This week I got to yap with two Super Cool Kibbles Labradors, George Ludwig an Trigger McGarry, who had great Tails to Tell. They’re both officially Yellow Labs, but George is ackshully white. They’re not litter brothers but they act like it. (George is 9 People Years an Trigger’s 8.)
After the Wags-an-Sniffs, when we got all settled down, George an Trigger innerduced their Mom an Dad, Jim Ludwig an Kathy McGarry.
“It’s a real pleasure,” I said, opening my notebook. “Let’s start with you, Trigger.”
“OK! I’m ready! Well, when Mom’s son Michael was 13 he got di-uh-BEE-dees, so Mom did a buncha research an found out Labradors are good at helpin’ people with di-uh-BEE-dees, cuz they can be trained to be Di-uh-BED-ic Alert Dogs. See, every human has Special Smells, an the pooches learn to use their super sniffers to tell if their human needs medicine. So Mom went to Wild Rose Kennels in Mississippi where they train puppies to be Di-uh-BED-ic Alert Dogs. An she picked ME. I was just 8 weeks old, an me an Mom started the training with about 14 other puppies.”
“Woof! So, how’d that go?”
“Ackshully, Bonz, it kinda didn’t. I guess I just wasn’t up for it. I sorta flunked out. But, thank Lassie, they decided to keep me anyway, an me an Michael got to be Best Buddies, even though I wasn’t sniffer trained. I was even gonna go to college with him but they had some silly ol’ rools, so I stayed with Mom an Dad.”
“How about you, George? What’s your story?” I inquired.
“I’m a New Yorker, but My pooch Mom and Dad were from Northern Ireland. They were hunt and field trained. Big deal stuff.”
“Cool Dog Biscuits,” I commented.
“But let me tell you about the time I spent in prison.”
I didn’t know what to say. I just sat there like a doof.
“When I was a young fluffball,” George continued, “I went through a program called Puppies Behind Bars.”
“Sounds sorta scary. Did you chew one too many shoes?”
George laughed. “No. It’s ackshully a pretty Cool Kibbles program. See, Puppies Behind Bars teachers human prizzners to raise service pooches for wounded war veterans or to be explosive detection canines for law enforcement. We learn important stuff, an also help the prizzners learn how to Con-TRIB-ute to suh-SIGH-ity an to have HOPE an PRIDE. I was just 8 weeks old when I went to prison. I lived with my assigned prizzner for about 2 years. When I came out, I was a Government Certified Explosive Detection Canine.”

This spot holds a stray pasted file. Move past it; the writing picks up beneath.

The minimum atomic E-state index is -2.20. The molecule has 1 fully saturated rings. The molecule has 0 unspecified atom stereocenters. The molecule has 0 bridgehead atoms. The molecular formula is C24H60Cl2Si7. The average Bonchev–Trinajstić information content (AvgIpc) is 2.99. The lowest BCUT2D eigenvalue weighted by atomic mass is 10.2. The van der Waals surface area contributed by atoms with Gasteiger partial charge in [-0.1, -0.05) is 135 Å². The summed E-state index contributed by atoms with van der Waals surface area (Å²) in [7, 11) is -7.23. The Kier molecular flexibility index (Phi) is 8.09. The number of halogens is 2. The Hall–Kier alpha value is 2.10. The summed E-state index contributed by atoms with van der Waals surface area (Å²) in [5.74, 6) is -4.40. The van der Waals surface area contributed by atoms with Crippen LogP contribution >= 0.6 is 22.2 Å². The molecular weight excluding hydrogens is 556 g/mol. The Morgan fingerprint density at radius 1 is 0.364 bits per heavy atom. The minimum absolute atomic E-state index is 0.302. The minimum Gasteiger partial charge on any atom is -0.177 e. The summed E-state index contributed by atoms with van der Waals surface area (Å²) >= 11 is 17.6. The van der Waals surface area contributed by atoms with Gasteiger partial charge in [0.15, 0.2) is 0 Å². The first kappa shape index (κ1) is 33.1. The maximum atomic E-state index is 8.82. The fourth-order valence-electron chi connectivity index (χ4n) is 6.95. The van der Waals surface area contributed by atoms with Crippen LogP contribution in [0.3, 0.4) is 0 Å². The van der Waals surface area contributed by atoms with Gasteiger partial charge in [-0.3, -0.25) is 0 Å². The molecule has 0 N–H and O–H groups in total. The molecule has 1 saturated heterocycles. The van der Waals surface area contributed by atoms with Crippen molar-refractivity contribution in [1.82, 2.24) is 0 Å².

“I Woof you not. Then I got assigned to a team that was going to Afghanistan, so I’m getting ready to ship over there, tryin’ to get my affairs in order, ya know.”
“But, as it happened, there was this NYPD cop, a retired canine handler, lookin’ for a pooch partner cuz his other pooch partner, Guinness, was Very Sick. An guess what? It turned out to be DAD! So he got me, an I got a reprieve. Me an Dad were partners. We worked in Lower Manhattan, in the financial district, for a private security company, MSA. It was All Business, too. Dad an me an my Sniffer checked bags and trucks an stuff for explosives. Real Important Work. Lotsa stress. An we hadda get certified every 2 people years. I wasn’t considered a pet back then. No fluffy wuffy, slurpy stuff. But I am now! Except for the laundry basket. Whenever I see it, I go back to my explosive detection days an attack it. I just don’t trust that laundry basket: Ya never know what’s lurking under all those socks an stuff.”
“I hear ya. So how’d you guys get together?”
“Mom an Dad met in New York,” said Trigger. “Ackshully, I met Guinness first. Then, when he went to Dog Heaven, Mom an Dad introduced me an George. WE met outdoors. Checked each other out. We got our food side-by-side that day, too. An stayed in our crates, with the doors open, at first. Then, like Dad says, we started to ‘pack up,’ cuz of our dog in-stinks. We’re both Alphas, but I’m ackshully the leader.”
“I humor him,” said George, with a big Labrador grin. “So, we were livin’ in upstate New York with six acres to play in. It was like our own park. Then, last January, Mom and Dad decided to move down here. We didn’t wanna. Dad made us harnesses so we’d be all secure in the car. We were Very Good Travelers. Made lotsa potty stops, an gave Dad Helpful Directions. It took two days. Now we love it here! ’Specially the beach! An the POOL! I’m not into toys, ’cept for my floaty pineapple.”
“I love toys! I have a buncha balls in all colors,” Trigger interjected. “An we both enjoy walks. I am Very Good Off Leash. I know how to ‘come’ an ‘heel.’ George, not so much. We have our names and phone number on our collars so the neighbors can call Mom an Dad when George goes zooming off.”
“Yeah, well, all the neighbors like me. An anyway, you’re a Momma’s Boy,” George retorted. “I hear the Call of the Wild an I hafta answer. After all, once you’ve spent time in prison, you always wanna be FREE.”
“Makes sense,” I commented. “So what’s your dinner and bedtime routine?”
“We have matching beds by the back door. And we eat regular ol’ kibbles plus, sometimes, Overwoofs, like chicken soup an pasta and egg sanwiches,” said Trigger.
“You know. Any extra food your humans didn’t eat.”
Heading home, I was thinking how exciting George’s career as an Explosive Detection Canine seemed. An how glad I was not to have a job like that. An how my chances looked for scoring some Overwoofs at dinner tonight.
Till next time,